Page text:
So imagine my surprise when I was attracted to one of the new smaller Project Life kits. Together with the page protectors, there were chipboard embellishments, gold foil acetate overlays and little booklets and file folders. I was surprised to find embellishments; I thought the main point of Project Life was to make scrapbooking simple and non-fussy (I am a very fussy paper scrapbooker!). I decided to play with it (I am a sucker for gold foil, it's true!). Here are some of my initial insights and experience:
1. A good corner rounder punch is your friend. I love rounded corners and wanted my photos' corners to match the rounded corners of the kit cards. I had an older corner rounder that I've used for years, with a small black rectangle on top that I push. My poor hands! Given the number of corners I rounded, my hands h u r t ! I invested in a Becky Higgins Project Life corner rounder with a nice top lever. Much kinder to myself.
2. I felt completely and utterly lost. I have been making scrapbooks for many years and I am used to diving right in. My style when designing traditional pages is to move the photos around on the page until I have a sense of how I want to arrange them. Then I find a background paper, add a title, and play with embellishments. In pocket scrapping I am looking at a grid. However, I felt lost when approaching a pocket page. The layout didn't talk to me. At one point I went back over a bunch of my scrapbooks to see how often I used a grid when left to my own designing - almost never!
3. I had to suspend many of my approaches developed over my years of scrapbooking because they got in the way of designing my pocket pages. No more using differing sizes of photos to tell a story. No more overlapping images. No more having images skewed rather than horizontal or vertical. No more matting photos. A different approach to the rule of thirds. I realized that I could do these things in pocket scrapping but it would take way more energy and time than simply doing a traditional page.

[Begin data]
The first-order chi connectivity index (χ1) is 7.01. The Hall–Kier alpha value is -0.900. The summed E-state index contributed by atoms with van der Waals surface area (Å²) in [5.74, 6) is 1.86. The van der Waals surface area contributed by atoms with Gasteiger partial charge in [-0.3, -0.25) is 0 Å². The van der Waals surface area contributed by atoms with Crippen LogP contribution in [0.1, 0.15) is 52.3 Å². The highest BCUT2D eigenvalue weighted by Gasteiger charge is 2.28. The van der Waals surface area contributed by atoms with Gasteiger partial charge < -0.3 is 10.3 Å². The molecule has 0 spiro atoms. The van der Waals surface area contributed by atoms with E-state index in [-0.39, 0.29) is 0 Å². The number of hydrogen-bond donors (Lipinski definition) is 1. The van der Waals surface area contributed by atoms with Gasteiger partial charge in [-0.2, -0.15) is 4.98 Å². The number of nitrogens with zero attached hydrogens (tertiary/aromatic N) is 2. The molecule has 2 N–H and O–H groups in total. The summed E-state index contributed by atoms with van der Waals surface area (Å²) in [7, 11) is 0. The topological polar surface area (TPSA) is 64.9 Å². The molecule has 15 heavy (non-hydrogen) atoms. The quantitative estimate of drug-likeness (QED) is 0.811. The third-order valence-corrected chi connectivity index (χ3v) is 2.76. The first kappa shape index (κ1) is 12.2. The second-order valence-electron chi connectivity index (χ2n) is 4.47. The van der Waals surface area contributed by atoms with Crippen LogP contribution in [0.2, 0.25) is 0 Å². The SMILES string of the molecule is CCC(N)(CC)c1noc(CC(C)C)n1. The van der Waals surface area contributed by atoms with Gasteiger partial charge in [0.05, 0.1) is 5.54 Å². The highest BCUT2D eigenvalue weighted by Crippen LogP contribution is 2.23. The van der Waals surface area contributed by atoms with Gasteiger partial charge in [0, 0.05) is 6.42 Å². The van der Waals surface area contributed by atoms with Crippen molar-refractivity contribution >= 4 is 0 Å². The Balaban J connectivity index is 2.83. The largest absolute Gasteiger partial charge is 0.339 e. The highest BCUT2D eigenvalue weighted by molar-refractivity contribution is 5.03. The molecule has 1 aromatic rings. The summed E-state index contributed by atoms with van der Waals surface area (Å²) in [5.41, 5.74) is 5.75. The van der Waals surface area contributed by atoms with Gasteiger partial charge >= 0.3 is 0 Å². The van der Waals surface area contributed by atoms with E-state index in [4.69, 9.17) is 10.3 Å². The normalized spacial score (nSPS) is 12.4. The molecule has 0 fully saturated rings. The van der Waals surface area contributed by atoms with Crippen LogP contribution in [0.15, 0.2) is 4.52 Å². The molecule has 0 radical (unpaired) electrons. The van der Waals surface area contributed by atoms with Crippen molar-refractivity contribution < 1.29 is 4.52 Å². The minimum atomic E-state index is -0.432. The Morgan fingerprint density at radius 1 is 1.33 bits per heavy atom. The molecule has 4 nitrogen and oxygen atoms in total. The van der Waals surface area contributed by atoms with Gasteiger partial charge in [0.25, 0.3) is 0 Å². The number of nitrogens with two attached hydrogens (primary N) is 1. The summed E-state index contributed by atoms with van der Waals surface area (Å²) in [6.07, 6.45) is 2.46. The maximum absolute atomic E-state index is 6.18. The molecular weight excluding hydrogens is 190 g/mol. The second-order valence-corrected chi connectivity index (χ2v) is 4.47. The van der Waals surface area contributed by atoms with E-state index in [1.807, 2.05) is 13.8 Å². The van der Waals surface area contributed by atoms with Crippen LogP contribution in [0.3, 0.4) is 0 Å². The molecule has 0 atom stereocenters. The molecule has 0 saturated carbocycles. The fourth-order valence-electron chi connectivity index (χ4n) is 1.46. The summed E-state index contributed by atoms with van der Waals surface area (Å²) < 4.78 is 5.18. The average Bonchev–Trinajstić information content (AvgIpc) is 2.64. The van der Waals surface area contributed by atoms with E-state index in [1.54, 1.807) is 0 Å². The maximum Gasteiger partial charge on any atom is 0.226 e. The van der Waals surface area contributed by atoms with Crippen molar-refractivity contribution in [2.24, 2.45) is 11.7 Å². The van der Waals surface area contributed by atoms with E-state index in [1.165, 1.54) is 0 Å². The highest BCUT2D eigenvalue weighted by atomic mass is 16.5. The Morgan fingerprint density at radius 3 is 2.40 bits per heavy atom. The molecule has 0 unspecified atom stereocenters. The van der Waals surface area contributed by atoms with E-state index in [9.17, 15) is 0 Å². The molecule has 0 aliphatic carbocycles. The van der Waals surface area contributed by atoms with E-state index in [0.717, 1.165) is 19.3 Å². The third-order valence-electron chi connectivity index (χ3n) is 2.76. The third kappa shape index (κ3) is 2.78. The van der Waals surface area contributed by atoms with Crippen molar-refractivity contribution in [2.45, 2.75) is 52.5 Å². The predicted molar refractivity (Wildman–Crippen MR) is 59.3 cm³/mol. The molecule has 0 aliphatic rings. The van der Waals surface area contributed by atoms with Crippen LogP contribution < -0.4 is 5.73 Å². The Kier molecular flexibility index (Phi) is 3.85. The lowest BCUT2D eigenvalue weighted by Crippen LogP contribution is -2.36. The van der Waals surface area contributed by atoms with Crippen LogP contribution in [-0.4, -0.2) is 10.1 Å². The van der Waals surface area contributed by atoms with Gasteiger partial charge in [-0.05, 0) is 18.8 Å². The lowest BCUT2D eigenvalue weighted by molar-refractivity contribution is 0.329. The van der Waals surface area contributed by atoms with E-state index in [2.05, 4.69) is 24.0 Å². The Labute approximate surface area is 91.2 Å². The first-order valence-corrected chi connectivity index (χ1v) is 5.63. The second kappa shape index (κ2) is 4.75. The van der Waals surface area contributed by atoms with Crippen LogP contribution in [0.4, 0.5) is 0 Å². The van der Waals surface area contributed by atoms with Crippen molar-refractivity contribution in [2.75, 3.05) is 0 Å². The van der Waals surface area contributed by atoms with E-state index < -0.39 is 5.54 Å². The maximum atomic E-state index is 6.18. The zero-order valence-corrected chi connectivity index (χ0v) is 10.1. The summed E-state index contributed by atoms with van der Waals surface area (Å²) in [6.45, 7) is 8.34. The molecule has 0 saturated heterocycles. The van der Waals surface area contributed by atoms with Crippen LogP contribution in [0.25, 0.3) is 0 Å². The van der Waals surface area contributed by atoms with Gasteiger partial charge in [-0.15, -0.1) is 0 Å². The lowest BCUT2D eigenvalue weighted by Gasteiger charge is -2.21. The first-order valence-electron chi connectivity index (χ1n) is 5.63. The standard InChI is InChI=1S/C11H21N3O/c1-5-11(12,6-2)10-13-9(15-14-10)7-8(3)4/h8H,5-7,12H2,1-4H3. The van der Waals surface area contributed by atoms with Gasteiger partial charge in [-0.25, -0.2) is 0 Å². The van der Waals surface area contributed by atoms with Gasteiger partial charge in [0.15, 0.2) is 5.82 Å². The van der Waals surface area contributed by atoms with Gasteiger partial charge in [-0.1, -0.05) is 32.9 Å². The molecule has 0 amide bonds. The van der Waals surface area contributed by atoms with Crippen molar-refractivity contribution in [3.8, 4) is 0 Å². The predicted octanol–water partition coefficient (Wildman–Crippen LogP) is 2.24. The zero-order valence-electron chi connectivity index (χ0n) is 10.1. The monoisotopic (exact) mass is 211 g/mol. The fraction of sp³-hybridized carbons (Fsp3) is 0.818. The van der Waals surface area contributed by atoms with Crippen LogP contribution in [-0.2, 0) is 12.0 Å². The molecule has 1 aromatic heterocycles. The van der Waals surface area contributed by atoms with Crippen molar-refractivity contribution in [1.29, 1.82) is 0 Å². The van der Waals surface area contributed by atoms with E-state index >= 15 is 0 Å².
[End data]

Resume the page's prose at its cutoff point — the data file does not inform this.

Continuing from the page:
4. I found myself asking: Why did people do Project Life anyway? So -- I decided to listen to people who do Project Life. I went online and looked at forums and message boards and YouTube videos. And I found that there are a lot of people who love this approach, a lot of people who don't, and a lot of people who are working at finding the positive aspects of it and adapting it to their own creative process.
5. In the end, it seemed to me that people do scrapbooking for various reasons. Some of us really enjoy the challenge of facing a blank page with our photos and our stories. We might find a way to adapt pocket scrapping so that it scratches some of the same itches as traditional scrapping. However, there are a lot of folks who really don't enjoy this particular challenge and are grateful for the structure provided by pocket scrapbooking; it offers a way to scrap our lives without all the drama often involved in traditional scrapbooking. It is a system specifically designed to minimize the drama and maximize productivity.
6. And pocket scrapbooking can appeal to "non-scrappers". For example, a friend of mine has accumulated a stack of school pictures of her son. She wants to put them in an album, with short notes about each year. She looks at my scrapbooks and sighs, saying she loves them but it's not her. She wishes she could create a scrapbook that was easy and would hold her son's school pictures. A light went on for me: she was a perfect candidate for pocket scrapping! She wanted to make a scrapbook but not to be a scrapbooker! What a concept! I offered to introduce her to pocket scrapbooking!
A note: This is the first post in a series of posts about pocket scrapbooking. I know that the expectation in crafting blogs is to include pictures in every post, and I will in future posts, but I want to use my blog to think through some of my experiences and, hopefully, to elicit comments and a bit of a conversation. Please leave a comment. Thank you!